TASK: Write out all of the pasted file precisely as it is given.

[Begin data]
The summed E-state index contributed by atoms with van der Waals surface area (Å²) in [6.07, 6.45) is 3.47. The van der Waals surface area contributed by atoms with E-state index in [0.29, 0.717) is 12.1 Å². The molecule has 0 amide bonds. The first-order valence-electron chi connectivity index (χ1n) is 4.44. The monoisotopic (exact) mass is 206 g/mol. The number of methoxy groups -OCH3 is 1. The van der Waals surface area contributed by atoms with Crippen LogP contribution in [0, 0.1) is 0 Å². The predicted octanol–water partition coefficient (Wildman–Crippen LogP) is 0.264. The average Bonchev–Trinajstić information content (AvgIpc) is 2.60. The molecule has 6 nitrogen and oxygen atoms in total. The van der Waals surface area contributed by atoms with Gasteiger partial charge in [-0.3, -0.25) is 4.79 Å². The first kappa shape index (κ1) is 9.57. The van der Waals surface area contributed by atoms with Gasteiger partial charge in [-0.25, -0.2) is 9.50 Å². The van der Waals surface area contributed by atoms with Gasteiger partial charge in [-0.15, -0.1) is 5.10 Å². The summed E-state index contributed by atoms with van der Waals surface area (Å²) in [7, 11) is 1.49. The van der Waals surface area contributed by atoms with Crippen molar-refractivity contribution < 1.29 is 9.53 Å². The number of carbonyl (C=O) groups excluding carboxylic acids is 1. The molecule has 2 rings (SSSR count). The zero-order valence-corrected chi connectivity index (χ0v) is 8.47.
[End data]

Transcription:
The summed E-state index contributed by atoms with van der Waals surface area (Å²) in [6.07, 6.45) is 3.47. The van der Waals surface area contributed by atoms with E-state index in [0.29, 0.717) is 12.1 Å². The molecule has 0 amide bonds. The first-order valence-electron chi connectivity index (χ1n) is 4.44. The monoisotopic (exact) mass is 206 g/mol. The number of methoxy groups -OCH3 is 1. The van der Waals surface area contributed by atoms with Crippen LogP contribution in [0, 0.1) is 0 Å². The predicted octanol–water partition coefficient (Wildman–Crippen LogP) is 0.264. The average Bonchev–Trinajstić information content (AvgIpc) is 2.60. The molecule has 6 nitrogen and oxygen atoms in total. The van der Waals surface area contributed by atoms with Gasteiger partial charge in [-0.3, -0.25) is 4.79 Å². The first kappa shape index (κ1) is 9.57. The van der Waals surface area contributed by atoms with Gasteiger partial charge in [-0.25, -0.2) is 9.50 Å². The van der Waals surface area contributed by atoms with Gasteiger partial charge in [-0.15, -0.1) is 5.10 Å². The summed E-state index contributed by atoms with van der Waals surface area (Å²) in [7, 11) is 1.49. The van der Waals surface area contributed by atoms with Crippen molar-refractivity contribution < 1.29 is 9.53 Å². The number of carbonyl (C=O) groups excluding carboxylic acids is 1. The molecule has 2 rings (SSSR count). The zero-order valence-corrected chi connectivity index (χ0v) is 8.47.